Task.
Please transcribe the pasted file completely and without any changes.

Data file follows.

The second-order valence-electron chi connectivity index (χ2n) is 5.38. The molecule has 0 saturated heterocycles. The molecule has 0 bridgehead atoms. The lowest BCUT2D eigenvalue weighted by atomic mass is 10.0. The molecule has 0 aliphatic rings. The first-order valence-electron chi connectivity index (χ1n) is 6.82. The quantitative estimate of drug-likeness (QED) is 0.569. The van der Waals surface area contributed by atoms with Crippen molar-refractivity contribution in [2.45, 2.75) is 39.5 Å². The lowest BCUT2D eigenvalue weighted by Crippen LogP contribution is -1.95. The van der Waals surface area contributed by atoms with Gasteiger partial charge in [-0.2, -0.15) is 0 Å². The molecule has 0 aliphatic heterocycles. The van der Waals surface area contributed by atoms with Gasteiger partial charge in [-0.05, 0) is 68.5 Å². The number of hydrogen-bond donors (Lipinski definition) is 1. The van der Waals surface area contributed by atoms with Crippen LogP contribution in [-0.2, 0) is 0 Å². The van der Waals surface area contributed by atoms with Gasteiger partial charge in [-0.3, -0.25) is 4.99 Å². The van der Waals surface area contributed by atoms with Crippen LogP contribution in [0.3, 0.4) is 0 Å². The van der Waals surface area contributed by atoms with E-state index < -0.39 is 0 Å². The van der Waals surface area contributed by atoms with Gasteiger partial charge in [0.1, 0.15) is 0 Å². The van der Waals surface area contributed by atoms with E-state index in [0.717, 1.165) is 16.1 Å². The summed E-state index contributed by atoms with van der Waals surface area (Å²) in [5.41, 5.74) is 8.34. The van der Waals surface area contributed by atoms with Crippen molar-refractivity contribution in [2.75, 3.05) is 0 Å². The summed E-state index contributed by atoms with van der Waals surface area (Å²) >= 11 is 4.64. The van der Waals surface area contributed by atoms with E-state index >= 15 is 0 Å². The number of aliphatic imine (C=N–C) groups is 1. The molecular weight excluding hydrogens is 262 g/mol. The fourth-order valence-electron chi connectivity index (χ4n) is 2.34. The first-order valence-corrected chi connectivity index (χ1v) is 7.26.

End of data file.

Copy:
The second-order valence-electron chi connectivity index (χ2n) is 5.38. The molecule has 0 saturated heterocycles. The molecule has 0 bridgehead atoms. The lowest BCUT2D eigenvalue weighted by atomic mass is 10.0. The molecule has 0 aliphatic rings. The first-order valence-electron chi connectivity index (χ1n) is 6.82. The quantitative estimate of drug-likeness (QED) is 0.569. The van der Waals surface area contributed by atoms with Crippen molar-refractivity contribution in [2.45, 2.75) is 39.5 Å². The lowest BCUT2D eigenvalue weighted by Crippen LogP contribution is -1.95. The van der Waals surface area contributed by atoms with Gasteiger partial charge in [-0.2, -0.15) is 0 Å². The molecule has 0 aliphatic heterocycles. The van der Waals surface area contributed by atoms with Gasteiger partial charge in [-0.05, 0) is 68.5 Å². The number of hydrogen-bond donors (Lipinski definition) is 1. The van der Waals surface area contributed by atoms with Crippen LogP contribution in [-0.2, 0) is 0 Å². The van der Waals surface area contributed by atoms with Gasteiger partial charge in [-0.3, -0.25) is 4.99 Å². The van der Waals surface area contributed by atoms with Crippen LogP contribution in [0.3, 0.4) is 0 Å². The van der Waals surface area contributed by atoms with E-state index < -0.39 is 0 Å². The van der Waals surface area contributed by atoms with Gasteiger partial charge in [0.1, 0.15) is 0 Å². The van der Waals surface area contributed by atoms with E-state index in [0.717, 1.165) is 16.1 Å². The summed E-state index contributed by atoms with van der Waals surface area (Å²) in [5.41, 5.74) is 8.34. The van der Waals surface area contributed by atoms with Crippen molar-refractivity contribution in [2.75, 3.05) is 0 Å². The summed E-state index contributed by atoms with van der Waals surface area (Å²) >= 11 is 4.64. The van der Waals surface area contributed by atoms with E-state index >= 15 is 0 Å². The number of aliphatic imine (C=N–C) groups is 1. The molecular weight excluding hydrogens is 262 g/mol. The fourth-order valence-electron chi connectivity index (χ4n) is 2.34. The first-order valence-corrected chi connectivity index (χ1v) is 7.26.